AHEAD of today’s debate in the House of Lords, shadow chancellor John McDonnell said that Labour would ‘co-operate’ in future efforts to review the Tax Credit Bill, if Osborne U-turned to drop his proposed cuts in Tax Credits.
In fact the government faces defeat in the House of Lords at the hands of a Liberal Democrat motion to scrap the proposals completely. A Labour motion proposes that the cuts should be put on hold to study the impact on those affected and at least three years of transitional help given.
McDonnell told the Andrew Marr Show on Sunday morning that he had written to Osborne to make clear that if the government changed tack now, Labour would ‘co-operate’ in future efforts to review the Tax Credit Bill, as long as it was done ‘at the right time and in the right way’.
The shadow chancellor said: ‘If the Lords do throw this out tomorrow and put it back to the government, I’ve said to him “If you change your mind, bring back a policy in which people are protected, not a political stunt but a real protection, we will not in any way attack you for that. In fact we’ll support you”.’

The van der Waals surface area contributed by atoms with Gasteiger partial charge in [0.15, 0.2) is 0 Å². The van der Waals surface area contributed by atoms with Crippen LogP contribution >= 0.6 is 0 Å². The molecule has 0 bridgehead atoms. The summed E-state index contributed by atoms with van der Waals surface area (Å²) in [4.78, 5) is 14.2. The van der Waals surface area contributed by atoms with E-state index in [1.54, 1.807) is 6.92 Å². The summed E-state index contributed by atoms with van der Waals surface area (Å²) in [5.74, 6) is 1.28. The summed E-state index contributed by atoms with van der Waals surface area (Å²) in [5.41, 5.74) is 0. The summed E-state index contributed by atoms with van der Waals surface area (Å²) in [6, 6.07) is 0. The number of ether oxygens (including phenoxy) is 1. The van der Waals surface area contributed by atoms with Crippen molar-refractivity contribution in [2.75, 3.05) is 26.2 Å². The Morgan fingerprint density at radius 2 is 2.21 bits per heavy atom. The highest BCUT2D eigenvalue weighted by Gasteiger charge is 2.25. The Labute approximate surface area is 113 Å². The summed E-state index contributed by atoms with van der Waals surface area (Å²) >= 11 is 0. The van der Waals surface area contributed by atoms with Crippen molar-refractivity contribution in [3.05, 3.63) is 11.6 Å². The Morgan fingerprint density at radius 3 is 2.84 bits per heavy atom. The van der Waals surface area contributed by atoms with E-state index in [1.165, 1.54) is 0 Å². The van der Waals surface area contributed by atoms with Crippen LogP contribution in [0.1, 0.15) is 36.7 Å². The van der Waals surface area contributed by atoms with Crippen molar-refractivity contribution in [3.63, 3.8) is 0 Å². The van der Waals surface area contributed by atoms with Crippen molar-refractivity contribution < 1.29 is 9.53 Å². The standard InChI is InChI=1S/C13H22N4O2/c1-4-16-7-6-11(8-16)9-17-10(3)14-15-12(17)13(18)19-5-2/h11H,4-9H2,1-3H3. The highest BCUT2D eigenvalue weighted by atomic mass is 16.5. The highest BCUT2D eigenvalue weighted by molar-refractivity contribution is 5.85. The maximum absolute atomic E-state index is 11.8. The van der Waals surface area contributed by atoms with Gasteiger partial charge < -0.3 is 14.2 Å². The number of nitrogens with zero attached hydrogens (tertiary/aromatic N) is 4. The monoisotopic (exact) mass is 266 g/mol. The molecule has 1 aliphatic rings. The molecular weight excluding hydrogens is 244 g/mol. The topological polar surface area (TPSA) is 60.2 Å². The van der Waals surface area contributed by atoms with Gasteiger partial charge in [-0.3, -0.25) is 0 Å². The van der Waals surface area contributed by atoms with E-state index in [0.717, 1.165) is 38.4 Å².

In his letter, McDonnell reminded Osborne: ‘It has only been three months since the Summer Budget when you chose to break the promise that David Cameron made to the British people during the election – that the Tories would not touch tax credits. We now know that you plan to cut £1,300 from over 3 million families who are in work and doing all they can to pay the bills and get to the end of each month.’
McDonnell added: ‘Now, you, me and everyone else in Westminster knows that you will have to u-turn on this issue. However, you need to do it in full. It can’t be a fudge. Not some partial reversal that scores cheap headlines, yet leaves people still worse off or lands another burden on middle and low earners or the poorest in our society. You need to drop this policy completely.’
Saying ‘sometimes you have to be big enough to admit you got it wrong and do the right thing,’ McDonnell continued: ‘So I am appealing to you to put the interests of these 3 million families ahead of any concerns you may have about losing face and ahead of petty party politics. If you do, I promise you personally and publicly that if you u-turn and reverse this decision fairly and in full, I will not attack you for it.’
With reports of the Tory cabinet being split over tax credits cuts, Education Secretary Nicky Morgan told the BBC that Labour had no ‘credible alternative’ and the ‘policy wasn’t changing’.